Introduction to Async-Await in Javascript

Introduction to Async-Await in Javascript

Today I learned that Javascript has a special syntax for working with promises in a more comfortable fashion. It’s the async and await which was originally introduced in C#. I am not an expert in Javascript but am quite excited to share the basics about async and await.


async before a function means that the function always returns a promise. If the code has a non-promise return type then Javascript automatically wraps it into a resolved promise with that value.

Let’s see how a normal promise looks in javascript.

var promise = new Promise(function(resolve, reject) {
setTimeout(function() {
resolve('hello world');
}, 300);
promise.then(function(value) { 

Here’s a simple example of a function with async keyword.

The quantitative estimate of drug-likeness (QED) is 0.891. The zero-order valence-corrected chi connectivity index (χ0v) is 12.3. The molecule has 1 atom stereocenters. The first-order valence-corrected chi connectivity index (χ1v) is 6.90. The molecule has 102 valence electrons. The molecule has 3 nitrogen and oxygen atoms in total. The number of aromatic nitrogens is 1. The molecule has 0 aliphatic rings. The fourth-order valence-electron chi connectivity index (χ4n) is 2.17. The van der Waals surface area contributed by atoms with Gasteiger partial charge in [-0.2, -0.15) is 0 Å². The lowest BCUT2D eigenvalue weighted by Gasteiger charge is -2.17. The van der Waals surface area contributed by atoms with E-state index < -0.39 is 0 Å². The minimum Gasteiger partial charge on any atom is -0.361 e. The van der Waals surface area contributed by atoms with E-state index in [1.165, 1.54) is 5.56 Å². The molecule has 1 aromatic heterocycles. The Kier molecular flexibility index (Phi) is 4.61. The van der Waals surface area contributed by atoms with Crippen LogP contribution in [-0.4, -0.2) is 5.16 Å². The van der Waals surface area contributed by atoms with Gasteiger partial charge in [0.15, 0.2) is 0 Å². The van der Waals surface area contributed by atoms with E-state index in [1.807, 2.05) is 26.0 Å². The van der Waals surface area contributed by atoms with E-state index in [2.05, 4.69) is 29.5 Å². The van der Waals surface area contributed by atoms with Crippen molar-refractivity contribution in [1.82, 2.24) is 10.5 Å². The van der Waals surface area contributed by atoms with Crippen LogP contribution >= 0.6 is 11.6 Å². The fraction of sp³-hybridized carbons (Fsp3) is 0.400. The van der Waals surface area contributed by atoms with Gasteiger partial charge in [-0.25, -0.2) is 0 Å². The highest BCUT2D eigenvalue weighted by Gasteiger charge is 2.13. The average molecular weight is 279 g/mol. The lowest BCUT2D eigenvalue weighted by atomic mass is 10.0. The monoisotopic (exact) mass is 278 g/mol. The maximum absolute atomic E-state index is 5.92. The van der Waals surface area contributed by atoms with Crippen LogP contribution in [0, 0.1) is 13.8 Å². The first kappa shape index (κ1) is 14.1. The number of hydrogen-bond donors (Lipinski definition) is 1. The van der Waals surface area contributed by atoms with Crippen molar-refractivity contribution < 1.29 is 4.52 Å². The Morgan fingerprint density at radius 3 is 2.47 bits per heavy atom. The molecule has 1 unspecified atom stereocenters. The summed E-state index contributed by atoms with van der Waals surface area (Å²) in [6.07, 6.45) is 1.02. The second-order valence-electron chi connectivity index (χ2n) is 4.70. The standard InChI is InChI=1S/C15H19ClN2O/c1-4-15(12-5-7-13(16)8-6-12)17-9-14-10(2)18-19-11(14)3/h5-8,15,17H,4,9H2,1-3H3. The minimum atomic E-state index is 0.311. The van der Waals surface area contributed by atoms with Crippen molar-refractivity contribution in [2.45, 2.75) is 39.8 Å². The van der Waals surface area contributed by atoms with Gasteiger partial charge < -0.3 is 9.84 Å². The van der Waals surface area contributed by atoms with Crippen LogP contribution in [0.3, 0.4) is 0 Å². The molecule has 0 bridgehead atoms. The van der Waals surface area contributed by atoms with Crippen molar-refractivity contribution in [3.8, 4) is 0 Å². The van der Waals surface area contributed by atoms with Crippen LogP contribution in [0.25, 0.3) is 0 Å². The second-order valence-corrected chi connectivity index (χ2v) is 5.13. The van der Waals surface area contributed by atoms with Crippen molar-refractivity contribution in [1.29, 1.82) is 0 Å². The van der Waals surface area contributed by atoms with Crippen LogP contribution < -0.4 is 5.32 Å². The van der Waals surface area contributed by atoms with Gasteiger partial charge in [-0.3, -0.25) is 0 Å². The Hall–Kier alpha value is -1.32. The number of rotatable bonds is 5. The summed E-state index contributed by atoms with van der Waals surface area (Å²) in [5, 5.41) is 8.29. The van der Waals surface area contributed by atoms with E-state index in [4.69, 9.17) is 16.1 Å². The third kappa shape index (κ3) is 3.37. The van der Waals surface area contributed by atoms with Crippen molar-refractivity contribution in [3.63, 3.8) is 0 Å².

async function myFunc() {
return "Hello world"
myFunc().then(data => console.log(data))

Executing the above function gives the following result.

Executing the Async function

Read more about Async function here.


await makes Javascript wait until that promise settles and returns its result. It can only be used inside an async function. The promise could either resolve or get rejected and accordingly the following happens:

  • The execution of the async function continues once the promise is resolved and the value of the await expression is that of the fulfilled promise.
  • If the promise is rejected, the await expression throws the rejected value.

Here’s an example of await in a function.

async function myFunc() {
let promise = new Promise((resolve, reject) => {
setTimeout(() => resolve("hello world!"), 1000)
let result = await promise;

This is how the output looks:

Response for a function that uses await

Note: You cannot use await in a normal function. It can be used only in an async function.

Read more about Await keyword here.

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